In the post-apocalyptic future, only a few humans are left. No one is able to speak; the film contains no dialogue, and characters communicate non-verbally. A determined loner befriends a reclusive older man and these two battle against vicious thugs for food, shelter and life itself.
Directed by: Luc Besson
. Starring: Pierre Jolivet
, Jean Bouise
, Fritz Wepper
, Jean Reno
, Christiane Krüger
, Maurice Lamy
, Pierre Carrive
, Jean-Michel Castanié
, Michel Doset
, Bernard Havet
, Marcel Berthomier
, Petra Müller
, Garry Jode
. Music by: Éric Serra
If there's one thing the history of cinema has repeatedly pressed upon us, whether consciously or not, it is that physical beauty is superior. From an evolutionary standpoint, this makes perfect sense as it's how we're programmed. We are made to want the best genes for our children in order to ensure that the species continues as fit and healthy as possible, and physical appearance is the most immediate indicator of genetics.
We see this again in Luc Bessons 'Le Dernier Combat' (The Last Battle). Pierre Jolivet is our nameless hero, identified in the credits as 'The Man'. Our storyline is a Hollywood standard. Our hero meets up with the nameless antagonist (identified in the credits as 'The Brute') played by Jean Reno, more on him in a moment. Our hero loses the battle, sustaining injuries but managing to escape. He stumbles upon a third nameless character (identified in the credits as 'The Doctor'), and the pair strike up an unlikely friendship while our hero is nursed back to health. Friend of the hero, who is intelligent and sophisticated but genetically inferior, is killed, leaving our hero to face the final showdown, which he naturally wins, leaving him to rule over all while getting the girl. As a French film rather than Hollywood, it's not always quite as simple as this, there are many subtleties and allegories, and all the characters have a kind of comic existentialism.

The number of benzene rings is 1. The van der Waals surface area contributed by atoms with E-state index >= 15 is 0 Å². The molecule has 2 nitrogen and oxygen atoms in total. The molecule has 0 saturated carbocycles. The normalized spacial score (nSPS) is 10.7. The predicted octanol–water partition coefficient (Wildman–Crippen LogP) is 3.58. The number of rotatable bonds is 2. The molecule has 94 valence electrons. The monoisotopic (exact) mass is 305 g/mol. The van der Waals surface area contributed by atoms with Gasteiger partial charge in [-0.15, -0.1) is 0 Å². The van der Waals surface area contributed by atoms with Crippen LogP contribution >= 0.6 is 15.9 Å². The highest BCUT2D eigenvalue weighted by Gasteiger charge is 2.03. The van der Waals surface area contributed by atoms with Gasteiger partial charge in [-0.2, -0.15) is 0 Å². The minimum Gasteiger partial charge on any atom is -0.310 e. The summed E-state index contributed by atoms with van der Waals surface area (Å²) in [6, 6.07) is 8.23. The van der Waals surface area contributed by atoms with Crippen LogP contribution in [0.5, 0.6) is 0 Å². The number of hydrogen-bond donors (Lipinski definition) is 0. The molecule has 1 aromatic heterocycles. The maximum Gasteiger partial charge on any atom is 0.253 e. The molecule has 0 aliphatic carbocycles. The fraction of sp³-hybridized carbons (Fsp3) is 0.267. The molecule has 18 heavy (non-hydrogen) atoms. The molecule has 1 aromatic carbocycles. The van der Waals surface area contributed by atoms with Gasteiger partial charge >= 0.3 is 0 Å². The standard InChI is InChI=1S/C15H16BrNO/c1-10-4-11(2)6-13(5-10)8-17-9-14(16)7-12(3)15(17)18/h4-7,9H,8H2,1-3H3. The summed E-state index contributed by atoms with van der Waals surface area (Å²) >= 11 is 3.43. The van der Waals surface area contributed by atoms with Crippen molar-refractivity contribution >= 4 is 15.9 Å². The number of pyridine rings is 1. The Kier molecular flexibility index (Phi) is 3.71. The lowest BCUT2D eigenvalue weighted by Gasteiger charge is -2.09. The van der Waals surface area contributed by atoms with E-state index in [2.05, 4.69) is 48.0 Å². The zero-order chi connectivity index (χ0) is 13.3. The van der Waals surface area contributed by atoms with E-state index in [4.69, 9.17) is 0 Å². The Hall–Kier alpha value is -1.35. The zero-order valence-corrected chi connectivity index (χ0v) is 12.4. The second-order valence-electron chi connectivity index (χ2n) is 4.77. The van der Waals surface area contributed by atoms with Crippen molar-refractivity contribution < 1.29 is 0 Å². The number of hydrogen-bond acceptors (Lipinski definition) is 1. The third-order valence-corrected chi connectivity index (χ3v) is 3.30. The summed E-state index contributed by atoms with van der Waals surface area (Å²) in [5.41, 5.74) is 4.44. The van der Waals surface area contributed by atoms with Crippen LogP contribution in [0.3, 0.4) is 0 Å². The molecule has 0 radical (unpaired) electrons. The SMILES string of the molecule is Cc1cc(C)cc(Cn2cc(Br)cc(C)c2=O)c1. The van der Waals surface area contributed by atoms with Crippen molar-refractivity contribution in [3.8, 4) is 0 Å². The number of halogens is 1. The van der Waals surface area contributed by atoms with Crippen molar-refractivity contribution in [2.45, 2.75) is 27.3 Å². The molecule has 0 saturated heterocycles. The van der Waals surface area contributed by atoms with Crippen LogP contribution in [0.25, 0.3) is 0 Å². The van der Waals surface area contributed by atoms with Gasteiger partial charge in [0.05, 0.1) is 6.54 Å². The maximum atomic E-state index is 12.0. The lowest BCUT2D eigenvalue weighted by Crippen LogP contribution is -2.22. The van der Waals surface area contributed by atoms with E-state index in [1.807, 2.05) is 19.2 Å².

Our hero Jolivet is lithe and toned, with deep, dark searching eyes. In his pursuit of the woman he is refined, presenting a neatly-wrapped gift, combing his hair. Our villain Reno, by contrast, is shown at one stage in his underpants, hairy chest with his belly hanging over. He wears glasses, an indicator of his genetic inferiority, and to further force home the impression he is given facial scarring.
Our third character Bouise is the intelligent sophisticate. Painting, cooking, enjoying fine wine, repelling Reno with the wry humour of his multiple defensive barriers. He is older, weaker. He has glasses and funny teeth, but is apparently aware of his inferior position and doesn't attempt to impose himself on the woman. His role is the facilitator for our hero. When he removes our hero's blindfold, indicating he can now visit the woman without restriction, our facilitator is symbolically sacrificing himself for the hero, which is made literal a few moments later when he is killed by falling debris on the way.